McChord Airmen boost American Embassy in Jordan

  • Published
  • By Tech. Sgt. Michael Mason
  • 386th Air Expeditionary Wing Public Affairs

In a small non-descript building on a Royal Jordanian Air Force flight line sits a vital piece of American diplomacy. Inside, three Airmen, from the 62nd Aerial Port Squadron (62nd APS), work with Akram Al Ramone, a Jordanian who works as Lead Foreign Service National, Port Ops, for the U.S. State Department and splits his time between an office in the U.S. Embassy-Amman and a desk in the team’s office. Together they provide logistics for the State Department’s embassy to Jordan’s regional diplomacy mission through airlift movements.

Al Ramone handles the documentation and scheduled delivery of all military equipment transfers from the U.S. to Jordan that come through the port. The team knows that every pallet of equipment they load onto a Jordan Armed Forces (JAF) truck increases the compatibility and joint capabilities between the JAF and U.S. military for future partnered operations.

The Airmen, Master Sgt. Chester Moore, Tech. Sgt. Kyle Hersel and Staff Sgt. Tony Bellow, from the 62nd APS on Joint Base Lewis-McChord, Washington, are on a six-month assignment through the Joint Expeditionary Tasking / Individual Augmentee Program, or JET/IA. This program allows the Air Force to fill partner agency requirements by matching up positional requests with qualified Airmen. Upon creating the program, ret. Air Force Chief of Staff Gen. Norton Schwartz said in 2008 “JET reinforces the Air Force’s commitment to the joint fight as an equal member of the joint team,” and the program continues to renew those efforts across the world.

In this instance, the embassy needed aerial porters, and Moore’s team stepped up. Without the traditional Air Force Installation support system for operations and personnel issues, they managed to find a way to solve any problem that came up and figured things out on-the-fly. Their efforts earned them the 387th Air Expeditionary Group Team of the Month award for August 2019.

During the team’s time in country, they handled more than 3,000 passenger movements and 438 tons of cargo across 370 missions. They were also a primary logistics hub for Exercise Eager Lion, U.S. Forces Central Command’s largest exercise with 30 nation partner forces and 8,000 participants. The exercise was an opportunity to integrate forces in a multilateral environment, operate in realistic terrain and strengthen military-to-military relationships. Handling the aerial logistics for Eager Lion was a challenge, but Moore said it would be his favorite memory from this trip.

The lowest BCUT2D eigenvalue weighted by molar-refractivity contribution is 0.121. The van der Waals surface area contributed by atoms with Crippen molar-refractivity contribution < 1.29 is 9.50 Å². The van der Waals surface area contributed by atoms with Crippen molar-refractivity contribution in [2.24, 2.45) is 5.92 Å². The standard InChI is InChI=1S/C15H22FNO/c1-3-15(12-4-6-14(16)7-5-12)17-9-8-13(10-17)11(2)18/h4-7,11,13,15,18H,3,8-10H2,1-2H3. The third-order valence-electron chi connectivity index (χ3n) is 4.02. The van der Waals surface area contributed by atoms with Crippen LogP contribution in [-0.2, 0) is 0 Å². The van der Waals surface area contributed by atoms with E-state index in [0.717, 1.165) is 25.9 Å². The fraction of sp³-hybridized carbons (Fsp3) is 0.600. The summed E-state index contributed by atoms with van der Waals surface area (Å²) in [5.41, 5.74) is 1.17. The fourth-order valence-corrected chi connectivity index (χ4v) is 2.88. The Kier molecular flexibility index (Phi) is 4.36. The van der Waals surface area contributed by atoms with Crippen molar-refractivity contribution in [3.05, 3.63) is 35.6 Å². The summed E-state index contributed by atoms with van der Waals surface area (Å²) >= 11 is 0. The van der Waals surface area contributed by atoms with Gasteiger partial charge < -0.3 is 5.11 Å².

“The hardest part of the assignment was adjusting to driving,” Hersel said. “Every day was a new experience and adventure, and working with the Jordanians was amazing. It’s a beautiful country full of history and amazing sights but getting use to the differences in traffic took a while.”

When not at the airfield, the team lives in an apartment due to their distance from any military installation. This gives them the opportunity to really experience what Jordan is like every day, but wasn’t without its challenges.

“Living on the economy drove invaluable cultural understanding for me,” Moore said. “In my daily interactions, I found the Jordanians to be very welcoming to guests like us. This assignment truly was one of the best in my career.”

Not a shy person, his co-workers said Moore talks to everyone, and in doing so, he had the opportunity to experience a unique assignment and took his role as an ambassador of the United States to heart. From stopping on his way to eat and talking to the parking attendant and asking about his family to conversations at the checkout when buying groceries, he’s enjoying his time and he’s not alone. Hersel said the assignment has been a once in a lifetime opportunity.